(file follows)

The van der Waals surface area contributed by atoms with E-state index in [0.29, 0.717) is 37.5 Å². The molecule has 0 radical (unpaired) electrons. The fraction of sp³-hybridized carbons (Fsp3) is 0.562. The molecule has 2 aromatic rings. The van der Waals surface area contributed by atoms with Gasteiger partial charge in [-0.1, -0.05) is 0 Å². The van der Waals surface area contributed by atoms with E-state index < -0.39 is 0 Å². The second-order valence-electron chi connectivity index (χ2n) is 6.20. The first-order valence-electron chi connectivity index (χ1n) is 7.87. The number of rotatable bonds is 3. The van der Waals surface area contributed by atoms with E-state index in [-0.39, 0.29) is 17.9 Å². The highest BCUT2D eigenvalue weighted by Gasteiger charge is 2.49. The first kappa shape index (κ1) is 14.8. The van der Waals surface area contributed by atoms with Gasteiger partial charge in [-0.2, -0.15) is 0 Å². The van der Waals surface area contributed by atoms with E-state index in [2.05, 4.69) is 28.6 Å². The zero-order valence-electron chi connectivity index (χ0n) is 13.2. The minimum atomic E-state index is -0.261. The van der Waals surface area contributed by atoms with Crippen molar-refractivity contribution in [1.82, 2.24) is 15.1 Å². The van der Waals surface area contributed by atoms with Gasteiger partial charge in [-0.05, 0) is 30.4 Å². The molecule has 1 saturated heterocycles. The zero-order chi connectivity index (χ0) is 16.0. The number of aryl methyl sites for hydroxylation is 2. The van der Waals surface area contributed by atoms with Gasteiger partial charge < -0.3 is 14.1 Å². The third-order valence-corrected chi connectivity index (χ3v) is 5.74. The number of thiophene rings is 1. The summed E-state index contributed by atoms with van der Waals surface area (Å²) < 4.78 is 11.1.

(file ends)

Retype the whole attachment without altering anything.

The van der Waals surface area contributed by atoms with E-state index in [0.29, 0.717) is 37.5 Å². The molecule has 0 radical (unpaired) electrons. The fraction of sp³-hybridized carbons (Fsp3) is 0.562. The molecule has 2 aromatic rings. The van der Waals surface area contributed by atoms with Gasteiger partial charge in [-0.1, -0.05) is 0 Å². The van der Waals surface area contributed by atoms with E-state index < -0.39 is 0 Å². The second-order valence-electron chi connectivity index (χ2n) is 6.20. The first-order valence-electron chi connectivity index (χ1n) is 7.87. The number of rotatable bonds is 3. The van der Waals surface area contributed by atoms with E-state index in [-0.39, 0.29) is 17.9 Å². The highest BCUT2D eigenvalue weighted by Gasteiger charge is 2.49. The first kappa shape index (κ1) is 14.8. The van der Waals surface area contributed by atoms with Gasteiger partial charge in [-0.2, -0.15) is 0 Å². The van der Waals surface area contributed by atoms with E-state index in [2.05, 4.69) is 28.6 Å². The zero-order valence-electron chi connectivity index (χ0n) is 13.2. The minimum atomic E-state index is -0.261. The van der Waals surface area contributed by atoms with Crippen molar-refractivity contribution in [1.82, 2.24) is 15.1 Å². The van der Waals surface area contributed by atoms with Gasteiger partial charge in [-0.05, 0) is 30.4 Å². The molecule has 1 saturated heterocycles. The zero-order chi connectivity index (χ0) is 16.0. The number of aryl methyl sites for hydroxylation is 2. The van der Waals surface area contributed by atoms with Gasteiger partial charge < -0.3 is 14.1 Å². The third-order valence-corrected chi connectivity index (χ3v) is 5.74. The number of thiophene rings is 1. The summed E-state index contributed by atoms with van der Waals surface area (Å²) < 4.78 is 11.1.